A healthy lifestyle 1 helps in reducing circadian rhythm disorder symptoms and, therefore, experts suggest patients follow a well-planned daily routine. This routine may include a scheduled meal time, a good sleep hygiene regime, adequate exercise, limited intake of caffeine and alcohol, etc.


A healthy body clock is central to our sound mental and physical well-being as well as everyday functioning. Therefore it is important to listen to your body clock and maintain it well. Due to hectic schedules and disruptive lifestyles, it may not be always possible to stick to habits that ensure a sound circadian rhythm.

It also takes time and effort to reset a disoriented body clock and, in the process, everyday functioning. However, it is assured that the changed lifestyle will lead to improved motivation and greater productivity.

At A Glance

  1. The body clock is an internal mechanism that periodically schedules the body’s activities and functions in living beings.
  2. It is also known as the circadian rhythm.
  3. It controls metabolism, blood pressure, sleep cycle, and hormonal secretions.
  4. It coordinates physiological and behavioral activities, matching with environmental variations.
  5. Disruptions in the body clock can lead to several mental and physical health conditions.
  6. Circadian rhythm disruptions and disorders can be easily addressed with light therapy, pharmacotherapy, and self-help coping strategies.

Frequently Asked Questions (FAQs)

1. How do mental disorders affect the circadian rhythm?

Mental health disorders like mood disorders, sleep disorders, eating disorders, and substance use disorders can disrupt the circadian rhythm, thereby enhancing the risk of body clock disorders.

2. How can we reset the body clock?

Attempting to follow a healthy lifestyle that includes regular meal and sleep times as well as adequate exercise can be a good step towards resetting and correcting a disrupted body clock.

👇 References:
  1. Farhud, D., & Aryan, Z. (2018). Circadian Rhythm, Lifestyle and Health: A Narrative Review. Iranian journal of public health47(8), 1068–1076. [][]
  2. Reddy, S., Reddy, V., & Sharma, S. (2022). Physiology, Circadian Rhythm. In StatPearls. StatPearls Publishing. Available from: [][]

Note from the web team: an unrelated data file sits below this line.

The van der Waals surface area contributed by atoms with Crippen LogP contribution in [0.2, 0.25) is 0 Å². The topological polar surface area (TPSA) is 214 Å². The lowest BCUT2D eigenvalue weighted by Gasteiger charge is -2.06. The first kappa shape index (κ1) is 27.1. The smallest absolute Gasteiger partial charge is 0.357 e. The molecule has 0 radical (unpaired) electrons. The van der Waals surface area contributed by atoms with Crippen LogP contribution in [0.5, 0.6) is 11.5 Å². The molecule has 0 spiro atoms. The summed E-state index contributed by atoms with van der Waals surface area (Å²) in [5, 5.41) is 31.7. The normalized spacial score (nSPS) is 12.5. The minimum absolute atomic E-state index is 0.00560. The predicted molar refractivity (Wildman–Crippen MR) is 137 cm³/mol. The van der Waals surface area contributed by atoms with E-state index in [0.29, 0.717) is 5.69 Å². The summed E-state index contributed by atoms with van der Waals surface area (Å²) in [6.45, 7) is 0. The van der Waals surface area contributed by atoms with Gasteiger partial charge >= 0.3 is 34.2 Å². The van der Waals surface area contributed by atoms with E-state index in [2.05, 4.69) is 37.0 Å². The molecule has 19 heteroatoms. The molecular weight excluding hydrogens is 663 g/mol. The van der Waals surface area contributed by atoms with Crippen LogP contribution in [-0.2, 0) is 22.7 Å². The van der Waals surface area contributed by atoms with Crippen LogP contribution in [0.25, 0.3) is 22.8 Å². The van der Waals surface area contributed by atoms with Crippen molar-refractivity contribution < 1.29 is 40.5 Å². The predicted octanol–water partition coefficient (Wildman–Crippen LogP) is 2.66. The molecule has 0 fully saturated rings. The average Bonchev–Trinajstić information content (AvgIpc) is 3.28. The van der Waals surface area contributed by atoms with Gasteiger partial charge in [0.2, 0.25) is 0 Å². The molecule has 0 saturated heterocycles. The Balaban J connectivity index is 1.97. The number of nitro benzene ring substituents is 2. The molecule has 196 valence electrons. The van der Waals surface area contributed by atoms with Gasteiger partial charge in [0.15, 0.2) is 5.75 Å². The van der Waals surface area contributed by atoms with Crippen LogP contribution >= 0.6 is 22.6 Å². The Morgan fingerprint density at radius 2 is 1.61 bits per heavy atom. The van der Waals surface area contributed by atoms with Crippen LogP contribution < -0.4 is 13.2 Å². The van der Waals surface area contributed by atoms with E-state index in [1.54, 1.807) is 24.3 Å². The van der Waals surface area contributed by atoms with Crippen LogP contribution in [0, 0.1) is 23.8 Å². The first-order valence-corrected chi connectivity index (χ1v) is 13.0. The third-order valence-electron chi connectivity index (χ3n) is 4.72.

3. Cells, the fundamental units of life, exchange nutrients and wastes with their surroundings: Chapter 1 Homeostasis: A framework for human physiology. (n.d.). Retrieved December 1, 2022, from []
  4. Blume, C., Garbazza, C., & Spitschan, M. (2019). Effects of light on human circadian rhythms, sleep and mood. Somnologie : Schlafforschung und Schlafmedizin = Somnology : sleep research and sleep medicine23(3), 147–156. []
  5. National Institute of General Medical Sciences. (n.d.). National Institute of General Medical Sciences (NIGMS). Retrieved December 1, 2022, from []
  6. National Institute of General Medical Sciences. (n.d.). National Institute of General Medical Sciences (NIGMS). Retrieved December 1, 2022, from []
  7. Froy O. (2011). The circadian clock and metabolism. Clinical science (London, England : 1979)120(2), 65–72. []
  8. Duffy, J. F., Zitting, K. M., & Chinoy, E. D. (2015). Aging and Circadian Rhythms. Sleep medicine clinics10(4), 423–434. []
  9. Wickwire, E. M., Geiger-Brown, J., Scharf, S. M., & Drake, C. L. (2017). Shift Work and Shift Work Sleep Disorder: Clinical and Organizational Perspectives. Chest151(5), 1156–1172. []
  10. Nesbitt A. D. (2018). Delayed sleep-wake phase disorder. Journal of thoracic disease10(Suppl 1), S103–S111. []
  11. Roehrs, T. A., & Roth, T. (2015). Sleep Disturbance in Substance Use Disorders. The Psychiatric clinics of North America38(4), 793–803. []
  12. Zhu, L., & Zee, P. C. (2012). Circadian rhythm sleep disorders. Neurologic clinics30(4), 1167–1191. []
  13. Tordjman, S., Chokron, S., Delorme, R., Charrier, A., Bellissant, E., Jaafari, N., & Fougerou, C. (2017). Melatonin: Pharmacology, Functions and Therapeutic Benefits. Current neuropharmacology15(3), 434–443. []